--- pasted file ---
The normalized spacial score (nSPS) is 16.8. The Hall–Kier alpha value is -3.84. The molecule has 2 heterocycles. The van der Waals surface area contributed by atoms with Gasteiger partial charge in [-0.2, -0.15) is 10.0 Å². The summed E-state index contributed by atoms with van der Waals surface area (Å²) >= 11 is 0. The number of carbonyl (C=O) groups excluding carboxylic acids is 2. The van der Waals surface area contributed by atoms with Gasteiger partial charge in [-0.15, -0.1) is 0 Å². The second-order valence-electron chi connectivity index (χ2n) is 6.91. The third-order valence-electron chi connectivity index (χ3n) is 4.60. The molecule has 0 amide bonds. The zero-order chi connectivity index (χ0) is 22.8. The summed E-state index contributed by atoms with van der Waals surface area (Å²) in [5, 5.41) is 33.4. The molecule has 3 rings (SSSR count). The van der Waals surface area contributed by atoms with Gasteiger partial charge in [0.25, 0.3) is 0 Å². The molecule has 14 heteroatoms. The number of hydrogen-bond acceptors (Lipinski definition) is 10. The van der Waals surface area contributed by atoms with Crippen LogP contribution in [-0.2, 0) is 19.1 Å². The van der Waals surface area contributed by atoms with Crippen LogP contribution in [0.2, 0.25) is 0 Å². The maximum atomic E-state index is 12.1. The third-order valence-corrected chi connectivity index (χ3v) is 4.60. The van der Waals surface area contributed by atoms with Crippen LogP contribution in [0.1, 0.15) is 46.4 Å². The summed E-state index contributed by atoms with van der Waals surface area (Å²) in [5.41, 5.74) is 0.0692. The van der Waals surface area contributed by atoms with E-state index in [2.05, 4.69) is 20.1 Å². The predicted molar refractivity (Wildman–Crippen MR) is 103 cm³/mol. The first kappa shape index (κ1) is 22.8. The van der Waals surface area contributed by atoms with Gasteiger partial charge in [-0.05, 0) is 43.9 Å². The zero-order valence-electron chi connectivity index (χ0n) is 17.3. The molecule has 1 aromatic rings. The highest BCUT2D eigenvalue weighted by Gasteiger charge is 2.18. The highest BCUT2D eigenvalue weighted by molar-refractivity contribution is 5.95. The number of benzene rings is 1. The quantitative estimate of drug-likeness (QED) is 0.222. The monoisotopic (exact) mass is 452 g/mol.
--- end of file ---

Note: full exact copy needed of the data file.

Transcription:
The normalized spacial score (nSPS) is 16.8. The Hall–Kier alpha value is -3.84. The molecule has 2 heterocycles. The van der Waals surface area contributed by atoms with Gasteiger partial charge in [-0.2, -0.15) is 10.0 Å². The summed E-state index contributed by atoms with van der Waals surface area (Å²) >= 11 is 0. The number of carbonyl (C=O) groups excluding carboxylic acids is 2. The van der Waals surface area contributed by atoms with Gasteiger partial charge in [-0.15, -0.1) is 0 Å². The second-order valence-electron chi connectivity index (χ2n) is 6.91. The third-order valence-electron chi connectivity index (χ3n) is 4.60. The molecule has 0 amide bonds. The zero-order chi connectivity index (χ0) is 22.8. The summed E-state index contributed by atoms with van der Waals surface area (Å²) in [5, 5.41) is 33.4. The molecule has 3 rings (SSSR count). The van der Waals surface area contributed by atoms with Gasteiger partial charge in [0.25, 0.3) is 0 Å². The molecule has 14 heteroatoms. The number of hydrogen-bond acceptors (Lipinski definition) is 10. The van der Waals surface area contributed by atoms with Crippen LogP contribution in [-0.2, 0) is 19.1 Å². The van der Waals surface area contributed by atoms with Crippen LogP contribution in [0.2, 0.25) is 0 Å². The maximum atomic E-state index is 12.1. The third-order valence-corrected chi connectivity index (χ3v) is 4.60. The van der Waals surface area contributed by atoms with Crippen LogP contribution in [0.1, 0.15) is 46.4 Å². The summed E-state index contributed by atoms with van der Waals surface area (Å²) in [5.41, 5.74) is 0.0692. The van der Waals surface area contributed by atoms with E-state index in [2.05, 4.69) is 20.1 Å². The predicted molar refractivity (Wildman–Crippen MR) is 103 cm³/mol. The first kappa shape index (κ1) is 22.8. The van der Waals surface area contributed by atoms with Gasteiger partial charge in [-0.05, 0) is 43.9 Å². The zero-order valence-electron chi connectivity index (χ0n) is 17.3. The molecule has 1 aromatic rings. The highest BCUT2D eigenvalue weighted by Gasteiger charge is 2.18. The highest BCUT2D eigenvalue weighted by molar-refractivity contribution is 5.95. The number of benzene rings is 1. The quantitative estimate of drug-likeness (QED) is 0.222. The monoisotopic (exact) mass is 452 g/mol.